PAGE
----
Judging by the fact that you're reading this, you're probably one of those savvy marketing types who is sold on the idea that video is the best thing since sliced bread. Whether you're a long-time advocate or you've only recently seen the light, thankfully we're all in agreement that marketers should be using video. Period.
But what next? Do you scour the video world looking to outsource your production to a talented contractor or do you make the investment here and now and hire an in-house video producer? Let's weigh it up.
The cost analysis
The acronym on everyone's lips is of course ROI. What will our company get out of it, and is it going to be a total money pit?
Depending on what you want to achieve, video doesn't have to be too expensive. But if you want a professional, sleek output delivered in a timely manner then costs can certainly add up. Think thousands, even tens of thousands. Which is fine if it's a one-off.
But if you're serious about integrating video into your content strategy then it won't be a one-off. You'll be producing videos across the company for engagement at all different levels, be it internal or external communications, marketing campaigns, you name it. So then it becomes a simple case of doing the maths: if I pay $10K per video through my contractor, yet I want a dozen of them across the year, can I hire a permanent employee for that price? More than likely.
However, don't forget the upfront investment you'll need to make on equipment, software and HR related costs if you go down this route. While the likes of Salesforce, Dell and Visa are producing outstanding video content through their in-house producers, they're obviously the type of companies that can front up with the money to kick it all off. On the other hand, if you're just starting out and lacking capital, a video contractor has already invested in the equipment, so it's less money out of your pocket, meaning you can get going straight away.
As a freelancer there is often very little attention paid to the business case for making a video - most simply get given a brief and a budget, and they're off. It's not up to them to understand the strategy behind the video, decide how effective it needs to be, or consider the reasoning behind it in relation to the cost.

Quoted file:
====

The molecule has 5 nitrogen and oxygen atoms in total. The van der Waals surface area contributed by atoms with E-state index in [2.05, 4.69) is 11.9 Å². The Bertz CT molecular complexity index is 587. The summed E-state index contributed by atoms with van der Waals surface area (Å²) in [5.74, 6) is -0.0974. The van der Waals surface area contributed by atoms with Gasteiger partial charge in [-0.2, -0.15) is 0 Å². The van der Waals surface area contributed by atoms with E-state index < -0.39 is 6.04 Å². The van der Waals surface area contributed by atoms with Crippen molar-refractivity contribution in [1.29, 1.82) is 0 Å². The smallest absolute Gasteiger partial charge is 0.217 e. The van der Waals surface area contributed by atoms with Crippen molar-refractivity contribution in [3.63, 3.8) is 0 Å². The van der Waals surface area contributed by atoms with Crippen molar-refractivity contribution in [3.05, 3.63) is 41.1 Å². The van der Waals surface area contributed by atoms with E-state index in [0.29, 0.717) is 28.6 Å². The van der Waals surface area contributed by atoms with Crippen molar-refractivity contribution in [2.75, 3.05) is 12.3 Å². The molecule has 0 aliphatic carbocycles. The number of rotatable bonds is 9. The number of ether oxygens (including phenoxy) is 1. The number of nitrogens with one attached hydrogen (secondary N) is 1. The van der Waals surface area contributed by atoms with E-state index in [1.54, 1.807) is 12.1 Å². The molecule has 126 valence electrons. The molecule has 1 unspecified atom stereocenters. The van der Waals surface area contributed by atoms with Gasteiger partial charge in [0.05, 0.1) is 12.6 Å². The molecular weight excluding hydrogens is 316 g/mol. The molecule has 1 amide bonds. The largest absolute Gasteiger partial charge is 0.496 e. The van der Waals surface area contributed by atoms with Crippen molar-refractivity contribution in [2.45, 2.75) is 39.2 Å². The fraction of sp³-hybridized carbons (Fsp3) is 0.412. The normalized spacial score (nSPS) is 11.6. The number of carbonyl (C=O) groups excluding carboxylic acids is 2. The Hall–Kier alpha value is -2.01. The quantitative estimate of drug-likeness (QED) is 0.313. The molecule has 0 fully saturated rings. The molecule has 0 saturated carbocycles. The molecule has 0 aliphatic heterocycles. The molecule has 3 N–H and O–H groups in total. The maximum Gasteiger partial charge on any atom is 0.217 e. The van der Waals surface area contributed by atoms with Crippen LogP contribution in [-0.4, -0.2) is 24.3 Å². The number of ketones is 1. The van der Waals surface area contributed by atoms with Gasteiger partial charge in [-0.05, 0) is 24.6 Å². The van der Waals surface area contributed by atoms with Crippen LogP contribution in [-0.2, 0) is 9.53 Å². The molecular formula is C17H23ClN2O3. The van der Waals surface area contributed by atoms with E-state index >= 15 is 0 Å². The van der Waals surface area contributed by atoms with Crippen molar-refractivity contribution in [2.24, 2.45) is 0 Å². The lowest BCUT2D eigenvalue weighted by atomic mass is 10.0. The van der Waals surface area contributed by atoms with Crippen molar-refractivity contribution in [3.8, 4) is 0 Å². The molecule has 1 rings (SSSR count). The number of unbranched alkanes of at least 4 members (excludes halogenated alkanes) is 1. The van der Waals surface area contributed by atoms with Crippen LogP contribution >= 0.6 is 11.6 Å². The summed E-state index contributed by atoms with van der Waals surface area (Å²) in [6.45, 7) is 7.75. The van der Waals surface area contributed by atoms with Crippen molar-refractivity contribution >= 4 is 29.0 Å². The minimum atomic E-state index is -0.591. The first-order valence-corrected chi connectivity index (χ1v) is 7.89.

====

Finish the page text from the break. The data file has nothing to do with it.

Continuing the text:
This mindset doesn't work when you're an employee. More and more in-house producers are being forced to think like business people, forced to understand the real costs that go into full productions, and what the return on investment is going to be. They have to understand how and why the video will be effective in relation to the drivers behind each project.
Living the brand
One thing about hiring in-house is that you are employing people who will live and breathe your brand. Their jobs depend on the business succeeding. Contractors, especially when you've worked with them for a while, can be great brand advocates, but with multiple clients they might not have the same vested interest in your success.
Employees who live your brand then also have a deeper knowledge and understanding of your company, its people and its products or services. And with that comes more ideas around the tone, style and voice of the video content that you want to produce. Often forgotten is also the wider understanding an employee would have of your competition and what they are up to. On the other hand, creativity around your content is a must; no one wants stale, boring messages that look the same every time. And outsourcing can prove fruitful here. Contractors are working on different projects for a variety of companies all the time. They are forced to come up with a wide range of ideas and outputs, giving them more opportunity to grow, learn and develop new styles and skills.
Both within a single firm and between companies and freelancers, a lot of time is spent delivering briefs, thrashing out ideas, giving feedback and finally getting to an end product. While a lot of contractors are seamless and don't require much attention and follow up, having someone who sits in the same building as you can save you time. Having someone that you can bounce around ideas with on the spot and who knows your video strategy is priceless. It is often those ad-hoc conversations that spur creativity and set the direction of the video. Get a good colleague and quite often they become so in tune with what you're thinking and what you need to deliver in regards to your content strategy, that you barely have to brief them at all.
Deadlines and timeframes
When you need a video executed on time, every time, both contractors and in-house people have their benefits. Contractors rely on your business, so you would hope they won't screw it up, and as most people know, late delivery is a surefire way to do just that. So they're likely to give it 100% to get the end product to you.
In-house people however don't have the competing workloads. They have one client - you. They don't have to juggle other clients and their competing deadlines. You have their sole focus and you can easily map out with them your timeframes throughout each project. Also, there's the added benefit of guaranteed availability of in-house people, rather than having to compete with other client's for your favourite contractor's time.
So, if your content strategy includes video (which of course it should), then you need to seriously weigh up whether you should be hiring a video producer and making a real go of it. Many small start-ups are doing it - and on a tight budget too. Perhaps it's even time to try and lure your favourite video freelancer into the dark, dark world of employment and get them onboard permanently.